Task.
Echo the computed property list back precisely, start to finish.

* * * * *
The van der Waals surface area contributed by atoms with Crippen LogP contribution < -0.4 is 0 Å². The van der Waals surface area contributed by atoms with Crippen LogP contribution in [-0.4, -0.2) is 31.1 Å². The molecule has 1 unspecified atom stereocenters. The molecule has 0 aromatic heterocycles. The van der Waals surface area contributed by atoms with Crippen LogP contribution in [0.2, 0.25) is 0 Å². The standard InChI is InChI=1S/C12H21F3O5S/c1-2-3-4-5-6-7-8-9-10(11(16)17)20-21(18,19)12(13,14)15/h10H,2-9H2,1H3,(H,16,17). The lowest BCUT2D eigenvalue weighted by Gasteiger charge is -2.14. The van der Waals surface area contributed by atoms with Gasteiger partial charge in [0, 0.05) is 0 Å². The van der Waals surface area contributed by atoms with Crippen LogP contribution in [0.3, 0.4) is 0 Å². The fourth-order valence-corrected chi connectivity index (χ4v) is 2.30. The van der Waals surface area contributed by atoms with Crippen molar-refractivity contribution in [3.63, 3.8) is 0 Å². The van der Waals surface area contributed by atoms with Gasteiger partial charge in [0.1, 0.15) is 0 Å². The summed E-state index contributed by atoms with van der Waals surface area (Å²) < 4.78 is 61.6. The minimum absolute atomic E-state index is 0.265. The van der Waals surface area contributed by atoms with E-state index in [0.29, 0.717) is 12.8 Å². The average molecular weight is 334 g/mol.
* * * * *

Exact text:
The van der Waals surface area contributed by atoms with Crippen LogP contribution < -0.4 is 0 Å². The van der Waals surface area contributed by atoms with Crippen LogP contribution in [-0.4, -0.2) is 31.1 Å². The molecule has 1 unspecified atom stereocenters. The molecule has 0 aromatic heterocycles. The van der Waals surface area contributed by atoms with Crippen LogP contribution in [0.2, 0.25) is 0 Å². The standard InChI is InChI=1S/C12H21F3O5S/c1-2-3-4-5-6-7-8-9-10(11(16)17)20-21(18,19)12(13,14)15/h10H,2-9H2,1H3,(H,16,17). The lowest BCUT2D eigenvalue weighted by Gasteiger charge is -2.14. The van der Waals surface area contributed by atoms with Gasteiger partial charge in [0, 0.05) is 0 Å². The van der Waals surface area contributed by atoms with Crippen LogP contribution in [0.3, 0.4) is 0 Å². The fourth-order valence-corrected chi connectivity index (χ4v) is 2.30. The van der Waals surface area contributed by atoms with Crippen molar-refractivity contribution in [3.63, 3.8) is 0 Å². The van der Waals surface area contributed by atoms with Gasteiger partial charge in [0.1, 0.15) is 0 Å². The summed E-state index contributed by atoms with van der Waals surface area (Å²) < 4.78 is 61.6. The minimum absolute atomic E-state index is 0.265. The van der Waals surface area contributed by atoms with E-state index in [0.29, 0.717) is 12.8 Å². The average molecular weight is 334 g/mol.